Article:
Macro Trip to Coorg Rainforest - India - 2018 - Part III

Images of undisturbed subjects in their natural environment. All subject types.

Moderators: Pau, rjlittlefield, ChrisR, Chris S.

anvancy
Posts: 387
Joined: Sat Dec 05, 2009 11:57 pm
Location: India
Contact:

Macro Trip to Coorg Rainforest - India - 2018 - Part III

Post by anvancy »

Part I - https://www.photomacrography.net/forum/ ... hp?t=39025

Part II - https://www.photomacrography.net/forum/ ... hp?t=39202

This is the final part of my photo set.

All these photos except the last one are taken right outside my jungle room within a span of minutes. The diversity that we get in the forests is unprecedented. One moment there is nothing to photograph and the next its like the time is running out.

First here are some photos of an Earwig. I got to photograph an earwig upclose for the very first time. And its said they are awesome origami masters which can fold their wings in multi-folds.

Image
Image
Image

These are some unknown moth eggs.

Image

This is an ant of Polyrhachis genus and part of the Formicidae family

Image

Notice the hooks?


Image

A Piranthus Sp. Saltacidae.

Image

And finally, one of my favorite photos from the trip, a A Malaxis Versicolor (Lindl.) orchid. Rare and beautiful to witness, I was lucky an ant walked over it. That gave a perspective of the size of the orchid.

Image

Thanks for watching.

Anvay
www.anvancy.com

Raynox 150|Raynox 250|Raynox MSN 202|Canon MPE 65mm|Canon 100mm.|Wemacro Rail

rjlittlefield
Site Admin
Posts: 21034
Joined: Tue Aug 01, 2006 8:34 am
Location: Richland, Washington State, USA
Contact:

Post by rjlittlefield »

Excellent images!

The flowers of those orchids remind me ever so much of the front end of certain praying mantises. Of course I guess the mantises are hoping it's the other way around. :)

Yes, earwigs are masters of folding big wings into small spaces. Google search on earwig wing folding will get you lots of information. The National Geographic video is well worth watching.

--Rik

MarkSturtevant
Posts: 923
Joined: Sat Nov 21, 2015 6:52 pm
Location: Michigan, U.S.A.
Contact:

Post by MarkSturtevant »

Wow! Those are marvelous, and beautifully photographed! It is unusual to me to seen an earwig with markings on their wings. The hind wings are indeed artfully folded under the forewings. I just now looked for an image of this and found this marvelous movie clip. The species seems much like your species:
https://www.youtube.com/watch?v=Q4NiF3w101Q
Mark Sturtevant
Dept. of Still Waters

rjlittlefield
Site Admin
Posts: 21034
Joined: Tue Aug 01, 2006 8:34 am
Location: Richland, Washington State, USA
Contact:

Post by rjlittlefield »

About the earwig wings... See also https://www.photomacrography.net/forum/ ... php?t=8140 and http://www.photomacrography.net/forum/v ... php?t=8187 , where NikonUser shows us some details of the anatomy.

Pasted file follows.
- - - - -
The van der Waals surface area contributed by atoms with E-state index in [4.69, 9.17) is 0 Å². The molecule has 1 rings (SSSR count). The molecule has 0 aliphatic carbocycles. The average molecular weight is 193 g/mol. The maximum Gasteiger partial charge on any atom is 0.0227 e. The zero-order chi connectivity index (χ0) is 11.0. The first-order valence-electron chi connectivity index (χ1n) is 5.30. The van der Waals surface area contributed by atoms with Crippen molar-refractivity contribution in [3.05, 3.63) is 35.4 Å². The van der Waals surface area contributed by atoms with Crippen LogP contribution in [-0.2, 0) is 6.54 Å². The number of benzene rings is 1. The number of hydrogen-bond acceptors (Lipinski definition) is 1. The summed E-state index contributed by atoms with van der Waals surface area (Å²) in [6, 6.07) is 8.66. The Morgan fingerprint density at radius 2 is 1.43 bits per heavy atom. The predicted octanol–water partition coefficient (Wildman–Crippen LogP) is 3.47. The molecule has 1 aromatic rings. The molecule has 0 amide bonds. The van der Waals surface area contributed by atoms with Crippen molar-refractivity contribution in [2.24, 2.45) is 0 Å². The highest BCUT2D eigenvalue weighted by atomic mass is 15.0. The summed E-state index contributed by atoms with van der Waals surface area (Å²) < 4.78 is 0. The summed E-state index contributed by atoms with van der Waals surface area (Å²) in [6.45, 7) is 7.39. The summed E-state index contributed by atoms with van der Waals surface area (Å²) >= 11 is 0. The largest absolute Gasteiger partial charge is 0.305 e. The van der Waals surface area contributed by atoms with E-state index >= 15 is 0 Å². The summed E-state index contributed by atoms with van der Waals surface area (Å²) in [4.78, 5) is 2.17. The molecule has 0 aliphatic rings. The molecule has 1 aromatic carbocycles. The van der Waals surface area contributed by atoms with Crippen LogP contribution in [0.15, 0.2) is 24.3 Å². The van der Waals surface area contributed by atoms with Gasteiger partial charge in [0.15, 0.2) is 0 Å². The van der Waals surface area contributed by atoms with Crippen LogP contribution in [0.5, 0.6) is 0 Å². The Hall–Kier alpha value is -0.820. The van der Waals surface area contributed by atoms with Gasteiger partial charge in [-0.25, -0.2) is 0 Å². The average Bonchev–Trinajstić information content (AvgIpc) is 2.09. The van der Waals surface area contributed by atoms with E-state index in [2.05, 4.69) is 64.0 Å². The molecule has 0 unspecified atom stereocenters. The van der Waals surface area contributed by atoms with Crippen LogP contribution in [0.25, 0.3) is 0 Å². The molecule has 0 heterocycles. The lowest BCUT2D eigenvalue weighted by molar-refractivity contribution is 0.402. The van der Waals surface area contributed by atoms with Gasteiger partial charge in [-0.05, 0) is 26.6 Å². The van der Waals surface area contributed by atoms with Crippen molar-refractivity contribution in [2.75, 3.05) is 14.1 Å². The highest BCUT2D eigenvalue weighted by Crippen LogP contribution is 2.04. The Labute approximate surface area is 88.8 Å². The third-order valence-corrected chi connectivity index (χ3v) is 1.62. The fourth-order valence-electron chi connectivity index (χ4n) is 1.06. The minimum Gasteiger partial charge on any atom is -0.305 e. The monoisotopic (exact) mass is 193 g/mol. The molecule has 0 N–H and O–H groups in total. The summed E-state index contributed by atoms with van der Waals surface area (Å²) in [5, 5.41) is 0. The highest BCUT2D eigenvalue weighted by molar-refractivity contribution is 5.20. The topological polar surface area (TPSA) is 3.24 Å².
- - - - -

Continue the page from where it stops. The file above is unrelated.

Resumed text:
--Rik

Harald
Posts: 614
Joined: Fri May 13, 2011 10:33 am
Location: Steinberg, Norway
Contact:

Post by Harald »

Hi Anvay,
Great set of images :D

Thanks for sharing
Kind Regards
Harald

Lier Fotoklubb / NSFF
AFIAP / CPS
BGF / GMV
http://www.500px.com/blender11

Lou Jost
Posts: 4582
Joined: Fri Sep 04, 2015 7:03 am
Location: Ecuador
Contact:

Post by Lou Jost »

Anvay, wonderful orchid image with the ant!

anvancy
Posts: 387
Joined: Sat Dec 05, 2009 11:57 pm
Location: India
Contact:

Post by anvancy »

Thank you Rik for the links. I am still astounded by that Nat Geo video. I read somewhere that earwigs do approx 40 folds to their wings? Like in the video, unfolding is one thing. Keeping it rigid and ready for flight is all together different story. NikonUser's posts are remarkable.

And I get the mantis reference. You are saying those who have a hood at the thorax area? as if they are wearing a hoodie?

Thanks Mark. It is my wish to take videos like those too. haha. Fingers crossed.

Thanks Harald, Glad you liked it.

Thanks Lou. They are indeed my favorite.

A backstory to that photo:
We were on our evening trail and as usual it was raining though not heavily. The light was dim and we were on our way back to the resort. A narrow path, mud wall to the right and a small valley to the left. Out of nowhere our guide said to stop and observe if we can spot anything on the mudwall. When none could find what it was, he pointed down below on the ground. There it was. Minute but fully functional orchid. Totally blown away.

Anvay
www.anvancy.com

Raynox 150|Raynox 250|Raynox MSN 202|Canon MPE 65mm|Canon 100mm.|Wemacro Rail

Lou Jost
Posts: 4582
Joined: Fri Sep 04, 2015 7:03 am
Location: Ecuador
Contact:

Post by Lou Jost »

You had an excellent guide! Most guides miss specialized things like that.

Post Reply Previous topicNext topic